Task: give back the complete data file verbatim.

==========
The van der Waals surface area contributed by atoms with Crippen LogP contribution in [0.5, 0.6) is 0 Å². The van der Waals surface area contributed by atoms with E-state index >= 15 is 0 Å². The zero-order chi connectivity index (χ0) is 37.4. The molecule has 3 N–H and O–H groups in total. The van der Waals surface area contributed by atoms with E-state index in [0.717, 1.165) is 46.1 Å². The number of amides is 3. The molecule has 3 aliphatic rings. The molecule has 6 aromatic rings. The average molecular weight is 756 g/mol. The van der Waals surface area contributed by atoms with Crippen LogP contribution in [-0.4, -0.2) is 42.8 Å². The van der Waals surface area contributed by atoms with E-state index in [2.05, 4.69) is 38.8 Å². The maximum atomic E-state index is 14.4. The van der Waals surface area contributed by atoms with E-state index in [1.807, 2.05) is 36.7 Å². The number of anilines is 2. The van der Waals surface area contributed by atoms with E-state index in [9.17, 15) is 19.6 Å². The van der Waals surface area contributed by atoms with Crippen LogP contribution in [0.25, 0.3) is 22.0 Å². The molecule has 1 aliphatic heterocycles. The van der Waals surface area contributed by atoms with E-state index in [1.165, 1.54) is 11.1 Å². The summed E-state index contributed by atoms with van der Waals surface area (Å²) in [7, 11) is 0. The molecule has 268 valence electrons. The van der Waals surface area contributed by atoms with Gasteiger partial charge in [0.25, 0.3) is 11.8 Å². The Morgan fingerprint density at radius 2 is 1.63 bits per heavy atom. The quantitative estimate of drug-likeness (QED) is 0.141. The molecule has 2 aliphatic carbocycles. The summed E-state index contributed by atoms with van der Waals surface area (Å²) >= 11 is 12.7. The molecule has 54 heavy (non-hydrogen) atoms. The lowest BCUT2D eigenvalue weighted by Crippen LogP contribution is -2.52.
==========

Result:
The van der Waals surface area contributed by atoms with Crippen LogP contribution in [0.5, 0.6) is 0 Å². The van der Waals surface area contributed by atoms with E-state index >= 15 is 0 Å². The zero-order chi connectivity index (χ0) is 37.4. The molecule has 3 N–H and O–H groups in total. The van der Waals surface area contributed by atoms with E-state index in [0.717, 1.165) is 46.1 Å². The number of amides is 3. The molecule has 3 aliphatic rings. The molecule has 6 aromatic rings. The average molecular weight is 756 g/mol. The van der Waals surface area contributed by atoms with Crippen LogP contribution in [-0.4, -0.2) is 42.8 Å². The van der Waals surface area contributed by atoms with E-state index in [2.05, 4.69) is 38.8 Å². The maximum atomic E-state index is 14.4. The van der Waals surface area contributed by atoms with E-state index in [1.807, 2.05) is 36.7 Å². The number of anilines is 2. The van der Waals surface area contributed by atoms with E-state index in [9.17, 15) is 19.6 Å². The van der Waals surface area contributed by atoms with Crippen LogP contribution in [0.25, 0.3) is 22.0 Å². The molecule has 1 aliphatic heterocycles. The van der Waals surface area contributed by atoms with E-state index in [1.165, 1.54) is 11.1 Å². The summed E-state index contributed by atoms with van der Waals surface area (Å²) in [7, 11) is 0. The molecule has 268 valence electrons. The van der Waals surface area contributed by atoms with Gasteiger partial charge in [0.25, 0.3) is 11.8 Å². The Morgan fingerprint density at radius 2 is 1.63 bits per heavy atom. The quantitative estimate of drug-likeness (QED) is 0.141. The molecule has 2 aliphatic carbocycles. The summed E-state index contributed by atoms with van der Waals surface area (Å²) >= 11 is 12.7. The molecule has 54 heavy (non-hydrogen) atoms. The lowest BCUT2D eigenvalue weighted by Crippen LogP contribution is -2.52.